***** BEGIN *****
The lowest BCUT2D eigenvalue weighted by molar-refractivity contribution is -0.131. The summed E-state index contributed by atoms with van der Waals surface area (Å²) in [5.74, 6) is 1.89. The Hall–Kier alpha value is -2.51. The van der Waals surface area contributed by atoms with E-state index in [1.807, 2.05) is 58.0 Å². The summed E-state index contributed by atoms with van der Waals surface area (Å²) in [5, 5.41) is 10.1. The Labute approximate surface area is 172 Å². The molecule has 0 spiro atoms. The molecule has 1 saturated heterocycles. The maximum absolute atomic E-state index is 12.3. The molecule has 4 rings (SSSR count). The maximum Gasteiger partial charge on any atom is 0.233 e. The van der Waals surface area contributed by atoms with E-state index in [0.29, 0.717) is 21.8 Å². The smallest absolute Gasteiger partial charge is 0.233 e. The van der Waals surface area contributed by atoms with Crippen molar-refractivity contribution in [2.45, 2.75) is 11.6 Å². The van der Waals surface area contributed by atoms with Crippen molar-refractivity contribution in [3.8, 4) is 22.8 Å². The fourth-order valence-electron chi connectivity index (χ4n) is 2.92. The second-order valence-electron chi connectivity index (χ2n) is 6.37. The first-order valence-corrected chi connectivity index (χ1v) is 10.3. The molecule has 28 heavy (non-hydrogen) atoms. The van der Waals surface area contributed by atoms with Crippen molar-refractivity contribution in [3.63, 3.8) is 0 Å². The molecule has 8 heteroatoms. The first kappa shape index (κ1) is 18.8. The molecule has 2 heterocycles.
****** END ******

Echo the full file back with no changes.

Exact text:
The lowest BCUT2D eigenvalue weighted by molar-refractivity contribution is -0.131. The summed E-state index contributed by atoms with van der Waals surface area (Å²) in [5.74, 6) is 1.89. The Hall–Kier alpha value is -2.51. The van der Waals surface area contributed by atoms with E-state index in [1.807, 2.05) is 58.0 Å². The summed E-state index contributed by atoms with van der Waals surface area (Å²) in [5, 5.41) is 10.1. The Labute approximate surface area is 172 Å². The molecule has 0 spiro atoms. The molecule has 1 saturated heterocycles. The maximum absolute atomic E-state index is 12.3. The molecule has 4 rings (SSSR count). The maximum Gasteiger partial charge on any atom is 0.233 e. The van der Waals surface area contributed by atoms with E-state index in [0.29, 0.717) is 21.8 Å². The smallest absolute Gasteiger partial charge is 0.233 e. The van der Waals surface area contributed by atoms with Crippen molar-refractivity contribution in [2.45, 2.75) is 11.6 Å². The van der Waals surface area contributed by atoms with Crippen molar-refractivity contribution in [3.8, 4) is 22.8 Å². The fourth-order valence-electron chi connectivity index (χ4n) is 2.92. The second-order valence-electron chi connectivity index (χ2n) is 6.37. The first-order valence-corrected chi connectivity index (χ1v) is 10.3. The molecule has 28 heavy (non-hydrogen) atoms. The van der Waals surface area contributed by atoms with Crippen molar-refractivity contribution in [3.63, 3.8) is 0 Å². The molecule has 8 heteroatoms. The first kappa shape index (κ1) is 18.8. The molecule has 2 heterocycles.